Plaintiffs brought a putative class action against Bresnan alleging violations of the Electronic Communications Privacy Act, 18 U.S.C. 2520-21, the Computer Fraud and Abuse Act, 18 U.S.C. 1030, and Montana state law for invasion of privacy and trespass to chattels in connection with targeted advertising they received while using Bresnan's Internet service. The district court declined to enforce a choice-of-law clause in the service subscriber agreement, provided to all Bresnan customers, specifying that New York law should apply, and an arbitration clause. The court held that AT&T Mobility LLC v. Concepcion further limited the savings clause in the Federal Arbitration Act (FAA), 9 U.S.C. 1-2 et seq., and therefore, the court held that the FAA preempted Montana's reasonable expectations/fundamental rights rule and that the district court erred in not applying New York law because a state's preempted public policy was an impermissible basis on which to reject the parties' choice-of-law selection. Accordingly, the court vacated the district court's denial of Bresnan's motion to compel arbitration and remanded to the district court with instructions to apply New York law to the arbitration agreement. View "Mortensen, et al. v. Bresnan Communications, LLC" on Justia Law
Watkins v. Vital Pharmaceuticals
Plaintiff filed a class action suit against Vital for its distribution of ZERO IMPACT protein bars that were erroneously marketed and labeled as having little to no impact on blood sugar. On appeal, Vital challenged the district court's sua sponte order remanding the suit to state court for failure to establish the amount in controversy requirement under the Class Action Fairness Act (CAFA), 28 U.S.C. 1453(c)(1). The court reversed and remanded, concluding that the undisputed Cimino declarations were sufficient to establish that CAFA's $5 million amount in controversy requirement was met. View "Watkins v. Vital Pharmaceuticals" on Justia Law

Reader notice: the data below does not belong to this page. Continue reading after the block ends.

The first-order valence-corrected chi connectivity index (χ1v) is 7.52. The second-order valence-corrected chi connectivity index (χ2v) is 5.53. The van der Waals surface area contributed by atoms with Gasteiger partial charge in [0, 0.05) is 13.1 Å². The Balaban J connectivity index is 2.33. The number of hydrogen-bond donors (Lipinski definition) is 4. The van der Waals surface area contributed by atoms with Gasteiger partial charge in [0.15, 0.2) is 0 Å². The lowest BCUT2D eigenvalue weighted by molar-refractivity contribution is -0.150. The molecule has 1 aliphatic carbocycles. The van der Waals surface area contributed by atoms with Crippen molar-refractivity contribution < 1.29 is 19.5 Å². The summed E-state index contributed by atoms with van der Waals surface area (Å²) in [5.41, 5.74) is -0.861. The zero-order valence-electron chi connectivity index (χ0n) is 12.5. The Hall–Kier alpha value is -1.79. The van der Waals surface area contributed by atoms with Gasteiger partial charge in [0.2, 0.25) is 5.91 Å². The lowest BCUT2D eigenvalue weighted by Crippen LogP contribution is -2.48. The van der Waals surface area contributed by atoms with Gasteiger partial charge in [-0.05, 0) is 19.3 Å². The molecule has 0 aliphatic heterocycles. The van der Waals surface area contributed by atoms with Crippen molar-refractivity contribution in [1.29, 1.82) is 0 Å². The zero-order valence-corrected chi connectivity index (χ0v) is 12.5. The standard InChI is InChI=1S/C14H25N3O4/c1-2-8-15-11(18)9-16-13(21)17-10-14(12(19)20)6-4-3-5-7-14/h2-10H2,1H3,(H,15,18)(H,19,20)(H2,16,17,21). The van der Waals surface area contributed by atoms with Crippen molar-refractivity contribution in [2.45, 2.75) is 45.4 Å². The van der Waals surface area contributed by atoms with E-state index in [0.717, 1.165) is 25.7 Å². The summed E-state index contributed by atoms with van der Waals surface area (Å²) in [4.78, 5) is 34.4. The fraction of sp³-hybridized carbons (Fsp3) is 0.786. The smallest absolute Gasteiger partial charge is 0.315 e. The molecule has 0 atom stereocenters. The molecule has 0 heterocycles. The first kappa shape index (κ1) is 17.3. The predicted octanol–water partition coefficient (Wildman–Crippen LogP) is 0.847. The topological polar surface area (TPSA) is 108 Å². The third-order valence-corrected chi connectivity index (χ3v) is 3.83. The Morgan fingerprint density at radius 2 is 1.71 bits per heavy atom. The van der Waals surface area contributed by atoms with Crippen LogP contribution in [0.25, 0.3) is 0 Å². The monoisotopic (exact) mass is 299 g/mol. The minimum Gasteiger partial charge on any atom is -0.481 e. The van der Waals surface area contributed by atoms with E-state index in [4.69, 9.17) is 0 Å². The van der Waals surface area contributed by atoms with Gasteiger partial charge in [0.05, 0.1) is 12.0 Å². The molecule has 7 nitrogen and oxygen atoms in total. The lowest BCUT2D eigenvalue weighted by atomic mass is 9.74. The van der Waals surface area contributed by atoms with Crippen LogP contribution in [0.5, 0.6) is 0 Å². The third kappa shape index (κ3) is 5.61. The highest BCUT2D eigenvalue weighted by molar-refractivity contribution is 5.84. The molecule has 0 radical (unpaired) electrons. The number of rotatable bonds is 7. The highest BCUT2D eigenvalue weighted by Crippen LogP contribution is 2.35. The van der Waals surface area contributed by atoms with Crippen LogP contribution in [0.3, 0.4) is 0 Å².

Roth, et al. v. CHA Hollywood Medical Center, et al.
This case arose when plaintiff filed a state-law wage-and-hour class action naming CHA as a defendant. On appeal, defendants challenged the district court's remand to state court under the Class Action Fairness Act (CAFA), 28 U.S.C. 153(c)(1). At issue was whether the two thirty-day periods described in 28 U.S.C. 1446(b)(1) and (b)(3) were the only periods during which the defendant could remove, or if they were merely periods during which a defendant must remove if one of the thirty-day time limits was triggered. The court concluded that sections 1441 and 1446, read together, permitted a defendant to remove outside the thirty-day periods on the basis of its own information, provided that it had not run afoul of either of the thirty-day deadlines. Accordingly, the court held that removal was not barred in this case and remanded to the district court for further proceedings. View "Roth, et al. v. CHA Hollywood Medical Center, et al." on Justia Law
Lopez-Valenzuela v. County of Maricopa